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Southern Stingray

Hypanus americanus


  • Color is brownish on back (grayer in juveniles) and white underneath
  • Disk (body shape) broadly angular (rhomboid) with pointed corners
  • Snout moderately pointed, does not project forward
  • Sharp defensive spine near base of long whip-like tail
  • Well-developed ventral fin fold on tail, usually brown to black in color
  • Dorsal fin-fold absent on tail

Similar Species

Atlantic stingray, H. sabina (snout sharply pointed); bluntnose stingray, H. say (dorsal fin-fold present on tail)


Wingspan of 4-5 feet and weighs up to around 200 pounds


Bottom-dwelling, coastal species common in oceanic beaches, bays, estuaries, and river mouths. Generally found near shore on grass and sand/mud flats but does venture into deeper coastal waters up to ~200 feet.


Non-aggressive species that scavenge the surf zone for food. Because southern stingrays share this zone with humans, occasionally, a human might step on them and possibly get injured by a sharp, serrated spine attached at the base of the tail. This venomous spine is used for defense only and can be regrown if removed. Avoid handling stingrays and use caution while wading in shallow water (do the “stingray shuffle”).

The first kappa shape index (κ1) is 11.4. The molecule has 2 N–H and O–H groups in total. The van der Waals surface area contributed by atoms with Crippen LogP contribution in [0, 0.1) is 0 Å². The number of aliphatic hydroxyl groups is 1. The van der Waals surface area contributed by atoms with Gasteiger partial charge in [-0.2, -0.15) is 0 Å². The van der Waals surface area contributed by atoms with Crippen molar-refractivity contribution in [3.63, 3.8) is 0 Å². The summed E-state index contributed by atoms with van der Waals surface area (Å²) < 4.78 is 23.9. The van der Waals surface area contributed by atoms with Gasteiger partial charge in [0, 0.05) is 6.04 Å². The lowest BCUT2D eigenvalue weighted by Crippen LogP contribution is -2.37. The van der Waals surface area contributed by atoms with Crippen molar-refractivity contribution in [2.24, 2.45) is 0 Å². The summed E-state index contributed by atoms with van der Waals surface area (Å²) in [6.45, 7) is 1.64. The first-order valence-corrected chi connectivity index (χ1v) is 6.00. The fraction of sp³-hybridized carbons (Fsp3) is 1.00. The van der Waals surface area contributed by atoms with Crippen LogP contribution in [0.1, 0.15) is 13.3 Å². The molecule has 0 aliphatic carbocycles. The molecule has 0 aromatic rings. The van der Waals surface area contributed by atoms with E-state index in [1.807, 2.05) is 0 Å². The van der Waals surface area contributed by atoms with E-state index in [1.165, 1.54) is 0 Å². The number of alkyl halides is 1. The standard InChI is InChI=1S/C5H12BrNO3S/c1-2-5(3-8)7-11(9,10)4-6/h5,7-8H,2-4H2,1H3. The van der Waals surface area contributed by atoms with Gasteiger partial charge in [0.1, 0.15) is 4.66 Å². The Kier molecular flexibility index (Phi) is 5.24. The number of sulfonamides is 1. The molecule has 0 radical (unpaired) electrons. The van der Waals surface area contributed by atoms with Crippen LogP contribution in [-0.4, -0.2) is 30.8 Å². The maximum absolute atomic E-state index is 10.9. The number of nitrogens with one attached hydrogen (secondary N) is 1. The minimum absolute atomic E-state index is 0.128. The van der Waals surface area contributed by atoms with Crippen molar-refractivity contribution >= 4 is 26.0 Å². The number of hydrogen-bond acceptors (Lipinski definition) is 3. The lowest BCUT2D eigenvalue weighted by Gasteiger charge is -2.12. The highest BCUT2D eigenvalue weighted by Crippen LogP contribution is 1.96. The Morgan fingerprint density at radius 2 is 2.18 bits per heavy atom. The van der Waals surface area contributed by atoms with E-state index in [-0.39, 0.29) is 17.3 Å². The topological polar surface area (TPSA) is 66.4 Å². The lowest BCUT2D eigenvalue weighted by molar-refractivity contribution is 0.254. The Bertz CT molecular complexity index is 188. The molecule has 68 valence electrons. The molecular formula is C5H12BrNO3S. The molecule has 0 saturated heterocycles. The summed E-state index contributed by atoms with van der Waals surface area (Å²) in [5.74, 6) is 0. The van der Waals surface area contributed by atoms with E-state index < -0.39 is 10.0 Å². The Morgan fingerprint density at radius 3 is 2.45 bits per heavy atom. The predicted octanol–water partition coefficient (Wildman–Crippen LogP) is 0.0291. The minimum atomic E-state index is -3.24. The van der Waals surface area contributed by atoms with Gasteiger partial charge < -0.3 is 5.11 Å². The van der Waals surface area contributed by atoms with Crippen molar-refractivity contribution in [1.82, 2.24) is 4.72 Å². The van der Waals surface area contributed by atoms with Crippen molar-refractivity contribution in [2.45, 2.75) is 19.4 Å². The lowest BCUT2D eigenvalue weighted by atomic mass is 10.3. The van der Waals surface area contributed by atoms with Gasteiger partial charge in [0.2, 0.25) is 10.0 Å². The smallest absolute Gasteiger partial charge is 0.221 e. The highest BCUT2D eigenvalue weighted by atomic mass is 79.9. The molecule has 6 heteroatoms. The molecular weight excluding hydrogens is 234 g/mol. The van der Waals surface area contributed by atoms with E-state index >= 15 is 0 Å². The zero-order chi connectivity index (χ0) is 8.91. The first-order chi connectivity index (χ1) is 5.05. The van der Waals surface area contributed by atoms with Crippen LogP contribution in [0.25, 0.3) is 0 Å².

This species has been observed singly, in pairs, and in aggregations. Feeds mainly on invertebrates and small fish.


Internal fertilization. The mother carries eggs inside her body until they hatch, after which, she gives live birth to the hatched pups (aplacental viviparity or ovoviviparity); up to seven pups per litter.